When advertising executive Erica Whittaker is diagnosed with terminal cancer, western medicine fails her. The only hope left for her to survive is controversial healer Arpan. She locates the man whose touch could heal her, but finds he has retired from the limelight and refuses to treat her. Erica, consumed by stage four pancreatic cancer, is desperate and desperate people are no longer logical nor are they willing to take no for an answer.
Arpan has retired for good reasons, casting more than the shadow of a doubt over his abilities. So begins a journey that will challenge them both as the past threatens to catch up with him as much as with her. Can he really heal her? Can she trust him with her life? And will they both achieve what they set out to do, before running out of time?
©2016 Christoph Fischer (P)2016 Christoph Fischer
The voice of the narrator made for a very engaging experience
The story was steady paced - not an action packed thriller, but well written so you have to keep reading (listening). Emotionally, there were ups and downs and I felt so bad for Erica. Who to trust? Who is telling you the truth?
I loved Erica. The narrator's voice was exactly as I pictured the character in my mind. Of course, Julia's voice fit perfectly with her dastardly character
Very much so. Time constraints prohibited that, but it is a beautiful and thought provoking story.
After reading this book, I'm left asking myself, "If you thought you were going to die from cancer, how far would you go for the chance at healing? Would you step outside the conventional lines? Would you venture to the unknown to do it?"
The story is engaging and I was instantly involved in the drama. I love the authors use of language and natural dialog. I was entertained, emotionally involved and intrigued. The characters were believable and I listened with great interest. I had no idea where this story would take me but I was curious right away.
I loved when Erica was able to meet Arpan, the Healer for the first time. We didn't know what to expect. It was a great scene that I could visualize as I listed to the narrator who did a very natural job of making me feel I was hearing this story from a character from the story rather than just a reader.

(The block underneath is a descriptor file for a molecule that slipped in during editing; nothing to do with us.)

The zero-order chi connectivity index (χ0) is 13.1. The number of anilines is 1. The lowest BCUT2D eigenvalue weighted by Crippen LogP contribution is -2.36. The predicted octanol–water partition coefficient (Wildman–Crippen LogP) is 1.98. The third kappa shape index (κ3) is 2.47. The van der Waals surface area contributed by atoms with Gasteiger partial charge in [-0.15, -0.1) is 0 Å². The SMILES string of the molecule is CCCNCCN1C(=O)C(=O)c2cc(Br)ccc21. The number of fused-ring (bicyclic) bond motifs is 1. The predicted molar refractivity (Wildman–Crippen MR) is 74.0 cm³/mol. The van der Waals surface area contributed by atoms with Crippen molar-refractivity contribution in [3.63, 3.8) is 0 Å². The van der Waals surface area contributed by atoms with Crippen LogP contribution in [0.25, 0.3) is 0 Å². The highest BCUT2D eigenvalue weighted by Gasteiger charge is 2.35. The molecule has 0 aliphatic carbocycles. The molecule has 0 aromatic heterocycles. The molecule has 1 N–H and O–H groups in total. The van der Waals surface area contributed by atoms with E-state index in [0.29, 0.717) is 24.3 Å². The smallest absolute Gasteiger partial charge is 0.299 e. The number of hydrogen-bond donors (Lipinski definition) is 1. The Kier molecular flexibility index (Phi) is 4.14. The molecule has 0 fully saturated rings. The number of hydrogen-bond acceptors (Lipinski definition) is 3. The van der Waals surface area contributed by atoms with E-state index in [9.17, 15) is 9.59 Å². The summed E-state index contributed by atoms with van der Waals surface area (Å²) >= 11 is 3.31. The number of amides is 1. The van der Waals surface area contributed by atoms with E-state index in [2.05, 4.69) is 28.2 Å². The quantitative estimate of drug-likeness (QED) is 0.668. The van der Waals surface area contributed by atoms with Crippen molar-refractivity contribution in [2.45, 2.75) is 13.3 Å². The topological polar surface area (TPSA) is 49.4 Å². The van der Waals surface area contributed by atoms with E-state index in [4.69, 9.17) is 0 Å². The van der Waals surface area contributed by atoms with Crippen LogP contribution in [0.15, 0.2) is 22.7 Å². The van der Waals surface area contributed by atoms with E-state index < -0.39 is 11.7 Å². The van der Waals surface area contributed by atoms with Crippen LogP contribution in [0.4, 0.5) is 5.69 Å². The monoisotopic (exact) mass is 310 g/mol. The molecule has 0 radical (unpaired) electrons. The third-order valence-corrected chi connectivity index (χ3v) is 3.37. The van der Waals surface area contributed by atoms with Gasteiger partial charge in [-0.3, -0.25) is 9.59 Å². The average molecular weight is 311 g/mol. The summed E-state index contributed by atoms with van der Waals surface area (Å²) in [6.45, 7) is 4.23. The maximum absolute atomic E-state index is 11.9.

I don't want to ruin the ending but it was very satisfying. I so badly wanted the healer to be able to cure Erica and I wanted the elixir to be a miracle cure.
I loved this story and found it inspirational even though we are dealing with life and death. The messages were strong and made me think about my own life.
Mr. Fischer's passion comes across in his writing as well as his attention to the human spirit. He writes with his heart and moves me as a reader.
This is an intriguing psychological/medical thriller. I really enjoyed it!
I received a complimentary gift copy of this book in audio format from the author with no expectation of a positive review. This is my honest opinion.
This audiobook is narrated by Georgina Tate. She has a clear reading voice. Unfortunately, I was not keen on her reading style. She read the story in a jerky fashion in my opinion, taking unnecessary breaths in the middle of a sentence where no comma should be, and her pacing was a little too slow for my taste. She also did not modulate her voice or change her tone often, which made some sections rather monotonous. She also didn't even attempt to give the characters different tones or accents. This, in itself is not necessarily a bad thing, as not many people can do accents. Nevertheless, it made me feel a little bored at times and I considered switching over to a different story. However, I persevered right until the end.